Goodwin House Bailey’s Crossroads Celebrates Pride Month with First Annual Pride Parade

 

Goodwin House Bailey’s Crossroads hosts first annual Pride Parade. (Photo Grace Billups Arnold)

ALEXANDRIA, VA—On Thursday, June 10, Goodwin House Bailey’s Crossroads celebrated its first annual, and long-awaited, Pride Parade.

At 2:30pm on a warm and welcoming afternoon, residents and staff gathered outside the entrance of Goodwin House Bailey’s Crossroads, adorned in feather boas, rainbow hats, and colorful clothing, lifting their Pride Flags and homemade signs.

Residents made their own signs for the parade. (Photo Grace Billups Arnold)

“This was a team effort,” says Elizabeth Whitehouse, the Cultural Arts and Events Manager at Goodwin House Bailey’s Crossroads. “We started thinking what we can do for Pride this year to make it amazing for everyone, whether you are in the LGBT community or an ally; we wanted it to be fun for all. Everyone has been feeling a lot of excitement.”

Residents made their own signs for the parade. (Photo Grace Billups Arnold)

Leading up to the parade, Goodwin House Bailey’s Crossroads had been hosting poster workshops and educational videos to promote acceptance and equality throughout its housing community.

Residents made their own signs for the parade. (Photo Grace Billups Arnold)

Those proactive efforts proved successful, as the turn-out for the parade was overwhelming, with dozens of residents and staff present to celebrate their pride for Pride.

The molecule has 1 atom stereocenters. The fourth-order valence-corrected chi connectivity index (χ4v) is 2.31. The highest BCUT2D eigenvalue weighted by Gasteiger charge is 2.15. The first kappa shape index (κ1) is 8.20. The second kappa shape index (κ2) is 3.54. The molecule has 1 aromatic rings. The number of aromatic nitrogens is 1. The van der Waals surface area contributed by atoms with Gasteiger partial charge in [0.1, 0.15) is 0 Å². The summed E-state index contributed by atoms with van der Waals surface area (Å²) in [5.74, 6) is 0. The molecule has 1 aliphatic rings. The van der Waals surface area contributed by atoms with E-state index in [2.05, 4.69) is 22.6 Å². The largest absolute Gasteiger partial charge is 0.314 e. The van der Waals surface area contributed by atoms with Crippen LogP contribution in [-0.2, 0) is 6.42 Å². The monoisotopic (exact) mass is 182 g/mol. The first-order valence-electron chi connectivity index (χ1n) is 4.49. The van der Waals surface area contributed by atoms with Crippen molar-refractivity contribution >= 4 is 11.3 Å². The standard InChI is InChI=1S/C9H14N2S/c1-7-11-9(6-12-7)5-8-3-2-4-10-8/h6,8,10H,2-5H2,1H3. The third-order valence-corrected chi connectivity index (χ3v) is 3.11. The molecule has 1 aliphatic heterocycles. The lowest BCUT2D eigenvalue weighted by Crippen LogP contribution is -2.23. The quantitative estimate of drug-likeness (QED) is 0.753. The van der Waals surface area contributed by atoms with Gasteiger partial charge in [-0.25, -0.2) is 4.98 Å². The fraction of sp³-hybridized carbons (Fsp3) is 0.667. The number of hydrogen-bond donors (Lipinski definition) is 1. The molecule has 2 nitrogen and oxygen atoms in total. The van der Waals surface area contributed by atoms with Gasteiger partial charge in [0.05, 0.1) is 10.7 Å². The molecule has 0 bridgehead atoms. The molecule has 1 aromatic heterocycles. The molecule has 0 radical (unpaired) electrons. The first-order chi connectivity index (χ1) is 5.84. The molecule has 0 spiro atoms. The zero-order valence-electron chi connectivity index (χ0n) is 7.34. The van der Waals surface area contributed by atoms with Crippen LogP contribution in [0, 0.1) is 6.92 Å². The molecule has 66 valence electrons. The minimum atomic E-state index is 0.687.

Residents made their own signs for the parade. (Photo Grace Billups Arnold)

One resident, Carol Lewis, marched for her gay son, who came out in the 90s. Carol became a Pflag—Parents, Family, and Friends of Lesbians and Gays—facilitator for 10 years and helped start a Pflag youth group in Fairfax.

“[This parade] means the world,” states Carol. “I used to go to Capital Pride Parades in the 90s and early 2000s and kids would come out from the streets and wave at the Pflag contingent and say things like ‘I wish you were my mom.’ It was kind of heart breaking, so today indicates to me how far we’ve come.”

Another resident, Paul Gordon, marched for himself and his late husband.

“I’ve been very active in gay pride and gay rights for 50 years. I used to have a gay bar in DC in Dupont Circle and Pride days in there were always great. I found that [Goodwin House] is an extremely friendly place to live when I moved in here. I love it here. I was with my husband for 46 years, and I was overwhelmed with the amount of people who came out today and attended. It was wonderful, and I think it will continue.”

Carol Lewis (left) and Paul Gordon (right) hold the banner and lead the Pride parade. (Photo Grace Billups Arnold)

Leading the parade and hoisting the Pride banner, Carol and Paul represented the true meaning of Pride.